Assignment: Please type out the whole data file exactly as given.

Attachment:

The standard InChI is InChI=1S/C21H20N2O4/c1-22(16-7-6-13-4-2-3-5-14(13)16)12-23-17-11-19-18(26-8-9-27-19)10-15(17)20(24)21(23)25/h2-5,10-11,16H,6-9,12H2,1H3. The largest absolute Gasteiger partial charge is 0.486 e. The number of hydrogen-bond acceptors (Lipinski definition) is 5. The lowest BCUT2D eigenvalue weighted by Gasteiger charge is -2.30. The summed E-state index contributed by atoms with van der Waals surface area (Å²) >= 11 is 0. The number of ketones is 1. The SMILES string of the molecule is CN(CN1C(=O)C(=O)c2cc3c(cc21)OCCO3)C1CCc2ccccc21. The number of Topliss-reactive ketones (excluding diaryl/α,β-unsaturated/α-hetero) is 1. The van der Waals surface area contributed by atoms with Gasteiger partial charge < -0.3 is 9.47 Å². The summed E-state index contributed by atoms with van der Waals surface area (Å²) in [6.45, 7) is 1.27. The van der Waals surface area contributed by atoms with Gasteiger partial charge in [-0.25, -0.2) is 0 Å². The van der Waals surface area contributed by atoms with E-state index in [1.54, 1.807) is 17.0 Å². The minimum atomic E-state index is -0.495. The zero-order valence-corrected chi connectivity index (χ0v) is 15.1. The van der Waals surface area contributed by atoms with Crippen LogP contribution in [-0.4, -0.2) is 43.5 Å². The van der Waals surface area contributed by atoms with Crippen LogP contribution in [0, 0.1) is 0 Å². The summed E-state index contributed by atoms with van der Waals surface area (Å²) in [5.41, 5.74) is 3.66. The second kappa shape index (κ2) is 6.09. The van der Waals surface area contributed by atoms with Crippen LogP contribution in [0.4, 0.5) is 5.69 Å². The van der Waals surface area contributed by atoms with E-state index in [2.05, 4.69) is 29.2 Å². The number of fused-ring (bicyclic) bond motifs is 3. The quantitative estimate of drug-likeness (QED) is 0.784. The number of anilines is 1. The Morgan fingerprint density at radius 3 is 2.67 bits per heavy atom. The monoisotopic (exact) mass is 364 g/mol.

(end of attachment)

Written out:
The standard InChI is InChI=1S/C21H20N2O4/c1-22(16-7-6-13-4-2-3-5-14(13)16)12-23-17-11-19-18(26-8-9-27-19)10-15(17)20(24)21(23)25/h2-5,10-11,16H,6-9,12H2,1H3. The largest absolute Gasteiger partial charge is 0.486 e. The number of hydrogen-bond acceptors (Lipinski definition) is 5. The lowest BCUT2D eigenvalue weighted by Gasteiger charge is -2.30. The summed E-state index contributed by atoms with van der Waals surface area (Å²) >= 11 is 0. The number of ketones is 1. The SMILES string of the molecule is CN(CN1C(=O)C(=O)c2cc3c(cc21)OCCO3)C1CCc2ccccc21. The number of Topliss-reactive ketones (excluding diaryl/α,β-unsaturated/α-hetero) is 1. The van der Waals surface area contributed by atoms with Gasteiger partial charge < -0.3 is 9.47 Å². The summed E-state index contributed by atoms with van der Waals surface area (Å²) in [6.45, 7) is 1.27. The van der Waals surface area contributed by atoms with Gasteiger partial charge in [-0.25, -0.2) is 0 Å². The van der Waals surface area contributed by atoms with E-state index in [1.54, 1.807) is 17.0 Å². The minimum atomic E-state index is -0.495. The zero-order valence-corrected chi connectivity index (χ0v) is 15.1. The van der Waals surface area contributed by atoms with Crippen LogP contribution in [-0.4, -0.2) is 43.5 Å². The van der Waals surface area contributed by atoms with Crippen LogP contribution in [0, 0.1) is 0 Å². The summed E-state index contributed by atoms with van der Waals surface area (Å²) in [5.41, 5.74) is 3.66. The second kappa shape index (κ2) is 6.09. The van der Waals surface area contributed by atoms with Crippen LogP contribution in [0.4, 0.5) is 5.69 Å². The van der Waals surface area contributed by atoms with E-state index in [2.05, 4.69) is 29.2 Å². The number of fused-ring (bicyclic) bond motifs is 3. The quantitative estimate of drug-likeness (QED) is 0.784. The number of anilines is 1. The Morgan fingerprint density at radius 3 is 2.67 bits per heavy atom. The monoisotopic (exact) mass is 364 g/mol.